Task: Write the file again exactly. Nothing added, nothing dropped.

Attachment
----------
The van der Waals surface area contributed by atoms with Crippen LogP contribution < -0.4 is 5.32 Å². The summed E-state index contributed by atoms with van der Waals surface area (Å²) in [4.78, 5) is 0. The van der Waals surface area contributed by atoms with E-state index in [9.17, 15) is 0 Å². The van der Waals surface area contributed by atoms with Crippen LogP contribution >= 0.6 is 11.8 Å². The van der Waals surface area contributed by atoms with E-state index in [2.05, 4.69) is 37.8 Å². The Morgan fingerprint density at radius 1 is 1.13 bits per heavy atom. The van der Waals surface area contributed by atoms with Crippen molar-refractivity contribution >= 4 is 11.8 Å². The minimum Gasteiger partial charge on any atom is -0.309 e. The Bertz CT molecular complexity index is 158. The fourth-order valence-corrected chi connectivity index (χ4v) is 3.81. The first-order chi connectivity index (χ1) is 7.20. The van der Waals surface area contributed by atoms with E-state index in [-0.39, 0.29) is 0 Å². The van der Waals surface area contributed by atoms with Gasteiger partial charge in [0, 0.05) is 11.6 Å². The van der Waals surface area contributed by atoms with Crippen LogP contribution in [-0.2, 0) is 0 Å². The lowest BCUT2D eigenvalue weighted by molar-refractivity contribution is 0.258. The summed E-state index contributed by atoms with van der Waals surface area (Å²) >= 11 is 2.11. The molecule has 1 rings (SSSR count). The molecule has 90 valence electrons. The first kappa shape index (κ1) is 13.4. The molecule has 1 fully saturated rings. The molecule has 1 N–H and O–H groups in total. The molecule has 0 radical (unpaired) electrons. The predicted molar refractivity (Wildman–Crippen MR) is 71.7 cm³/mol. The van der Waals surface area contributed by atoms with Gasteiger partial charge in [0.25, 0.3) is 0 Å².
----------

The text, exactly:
The van der Waals surface area contributed by atoms with Crippen LogP contribution < -0.4 is 5.32 Å². The summed E-state index contributed by atoms with van der Waals surface area (Å²) in [4.78, 5) is 0. The van der Waals surface area contributed by atoms with E-state index in [9.17, 15) is 0 Å². The van der Waals surface area contributed by atoms with Crippen LogP contribution >= 0.6 is 11.8 Å². The van der Waals surface area contributed by atoms with E-state index in [2.05, 4.69) is 37.8 Å². The Morgan fingerprint density at radius 1 is 1.13 bits per heavy atom. The van der Waals surface area contributed by atoms with Crippen molar-refractivity contribution >= 4 is 11.8 Å². The minimum Gasteiger partial charge on any atom is -0.309 e. The Bertz CT molecular complexity index is 158. The fourth-order valence-corrected chi connectivity index (χ4v) is 3.81. The first-order chi connectivity index (χ1) is 7.20. The van der Waals surface area contributed by atoms with E-state index in [-0.39, 0.29) is 0 Å². The van der Waals surface area contributed by atoms with Gasteiger partial charge in [0, 0.05) is 11.6 Å². The van der Waals surface area contributed by atoms with Crippen LogP contribution in [-0.2, 0) is 0 Å². The lowest BCUT2D eigenvalue weighted by molar-refractivity contribution is 0.258. The summed E-state index contributed by atoms with van der Waals surface area (Å²) >= 11 is 2.11. The molecule has 1 rings (SSSR count). The molecule has 90 valence electrons. The first kappa shape index (κ1) is 13.4. The molecule has 1 fully saturated rings. The molecule has 1 N–H and O–H groups in total. The molecule has 0 radical (unpaired) electrons. The predicted molar refractivity (Wildman–Crippen MR) is 71.7 cm³/mol. The van der Waals surface area contributed by atoms with Gasteiger partial charge in [0.25, 0.3) is 0 Å².